Majority of B.C. employees would switch jobs
Loyalty to a company is in short supply, survey finds
Maysina Ginting should be the perfect candidate for job hopping.
She’s young, personable, ambitious and has been promoted four times in the last five years.
But Ginting, 32, says there’s no way she’d leave her current employer.
“To be honest, I have been approached and I decided to stay with Credential because they are good at recognizing people for their hard work,” she said. “It’s not about the money.”
Part and parcel of that recognition is Credential Financial’s speedy decision to step in and subsidize employees’ transit costs following Tuesday’s news that TransLink is eliminating its discounted Employer Pass program.
Even though replacing TransLink’s 15-per-cent discount with a Credential subsidy will cost the wealth management company $25,000 to $30,000 every year, the decision was a “no-brainer,” human resources vice-president Matt Brown said.
Almost half of the company’s 240 employees use transit as their primary mode of transportation, and even more are regular transit users. “There’s a financial implication to them. There’s also a values connection,” Brown said. “We understand that people make a decision to work for a particular employer and are much more likely to stay and be loyal and connected to that employer when there is a values fit for them.”
Loyalty is in short supply.
While B.C. workers are fairly satisfied with their jobs, more than half (55 per cent) would leave their current job if the right opportunity came up, according to a new Insights West poll. This compares to 52 per cent nationally.
Forty-three per cent of B.C. employees, while not actively looking, would consider a new opportunity if it came up, and 12 per cent are actively looking for a new job, according to the online poll of 788 B.C. employees. Just 43 per cent of employees say they have no plans to leave, and two per cent were unsure.
Surprisingly, it’s not just young employees aged 18 to 24 who are ready to switch jobs, Insights West vice-president Mario Canseco said. Sure, 62 per cent of the young folk would jump ship, but almost as many mid-career workers — a full 60 per cent of those aged 35 to 54 — are ready to leave, too. That compares to 37 per cent of workers over 55 saying they’d consider a job offer.
“The middle-aged worker is almost as likely as the younger worker to bolt. Usually it would be a little bit closer to 50 per cent,” Canseco said.
Why is loyalty so low?
“Aside from stress levels, the areas that rank lowest for employees when rating employers are related to internal communication,” Canseco said. “When you have your internal communication rated so low, the reaction from executives is ‘But we send a billion emails a day.’ Of course you do, but you’re telling them what to do, not communicating a vision.”
There has to be a better way to engage with those employees, Canseco said.
“If you don’t understand where the company is going, if the processes and procedures are unintelligible to you, if senior management isn’t communicating properly and you don’t see an opportunity to advance, you’re going to move,” Canseco said.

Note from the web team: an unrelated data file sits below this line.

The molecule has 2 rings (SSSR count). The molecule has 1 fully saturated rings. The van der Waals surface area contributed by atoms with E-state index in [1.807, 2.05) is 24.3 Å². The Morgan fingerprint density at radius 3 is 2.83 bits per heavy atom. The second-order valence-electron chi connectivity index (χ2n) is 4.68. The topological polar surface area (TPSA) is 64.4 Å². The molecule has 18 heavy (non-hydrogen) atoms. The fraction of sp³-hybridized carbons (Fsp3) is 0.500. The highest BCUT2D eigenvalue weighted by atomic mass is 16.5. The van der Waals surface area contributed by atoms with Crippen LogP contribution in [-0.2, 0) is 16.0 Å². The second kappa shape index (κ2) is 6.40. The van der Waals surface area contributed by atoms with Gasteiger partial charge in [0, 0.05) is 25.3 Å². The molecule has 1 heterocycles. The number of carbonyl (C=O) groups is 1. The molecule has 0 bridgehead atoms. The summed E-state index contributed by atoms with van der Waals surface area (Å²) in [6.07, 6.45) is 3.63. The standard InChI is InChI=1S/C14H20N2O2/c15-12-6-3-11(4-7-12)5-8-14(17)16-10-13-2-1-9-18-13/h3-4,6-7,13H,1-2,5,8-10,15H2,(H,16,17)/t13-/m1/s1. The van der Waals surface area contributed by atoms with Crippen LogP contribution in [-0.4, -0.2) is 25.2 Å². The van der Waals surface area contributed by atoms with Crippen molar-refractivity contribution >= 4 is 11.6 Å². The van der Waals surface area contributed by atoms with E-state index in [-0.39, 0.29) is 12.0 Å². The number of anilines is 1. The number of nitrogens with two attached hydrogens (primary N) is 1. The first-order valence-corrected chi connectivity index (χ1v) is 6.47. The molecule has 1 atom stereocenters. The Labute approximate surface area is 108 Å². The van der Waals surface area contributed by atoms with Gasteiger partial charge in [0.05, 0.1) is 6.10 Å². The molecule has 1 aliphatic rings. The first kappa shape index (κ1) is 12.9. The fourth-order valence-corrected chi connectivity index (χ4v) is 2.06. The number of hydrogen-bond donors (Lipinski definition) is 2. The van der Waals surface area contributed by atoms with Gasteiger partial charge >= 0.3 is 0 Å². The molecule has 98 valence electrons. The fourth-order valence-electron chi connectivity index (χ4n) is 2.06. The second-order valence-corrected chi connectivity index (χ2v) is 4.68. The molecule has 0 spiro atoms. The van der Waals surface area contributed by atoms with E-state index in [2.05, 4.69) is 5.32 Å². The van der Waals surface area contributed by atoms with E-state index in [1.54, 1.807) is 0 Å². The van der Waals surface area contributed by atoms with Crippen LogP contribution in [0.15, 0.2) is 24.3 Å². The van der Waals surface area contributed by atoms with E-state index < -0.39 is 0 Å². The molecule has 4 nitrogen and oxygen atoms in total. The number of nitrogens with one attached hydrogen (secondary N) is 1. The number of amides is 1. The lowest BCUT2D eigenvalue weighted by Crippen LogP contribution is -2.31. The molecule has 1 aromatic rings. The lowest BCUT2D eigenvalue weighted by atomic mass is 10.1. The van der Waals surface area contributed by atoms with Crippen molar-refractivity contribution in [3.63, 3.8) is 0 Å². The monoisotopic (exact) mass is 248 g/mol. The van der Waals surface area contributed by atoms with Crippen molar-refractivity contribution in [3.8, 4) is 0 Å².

But Credential’s Brown said he hasn’t seen meaningful generational differences. Turnover at the company is low, with fewer than 10 per cent of employees voluntarily leaving each year.
Brown said communication and transparency are top priorities. “We want to make sure what (employees) do on a daily basis adds value and they understand what they are doing.”
That means creating the structure so employees can connect with the executive team face-to-face in small groups and informally. Town hall meetings and newsletters are not enough. “It’s not hard to communicate with your employees, but it takes effort to do it in a way that feels real and sincere,” Brown said. “There have to be actions to back that up. Things like supporting transit.”
“Loyalty does look different now,” Brown said. “Stickiness to an organization is no longer a default so it puts much greater onus on employers to really be in tune with what their employees need.”
The cost of employee turnover has been pegged at anywhere from two to 10 times salary, Brown said, but the real cost is disruption. “As you start to lose people, the impact on your culture is dramatic and that has a direct tie to your ability to deliver to your customers. Organizations that have high levels of turnover will have higher cost, lower profitability, and ability to service customers will go down. If you are a public company, you can trace it right down to your stock price.”
And so contented employee Ginting, Credential Financial’s partner and client care supervisor, will soon have an employer subsidy for her 30-minute morning and evening commute between her home in North Burnaby and her job in downtown Vancouver.
“It’s about being able to come to work and enjoy the people you work with and finish the task at hand, and being able to be happy at the end of the day knowing you’ve fulfilled whatever you need to do,” she said.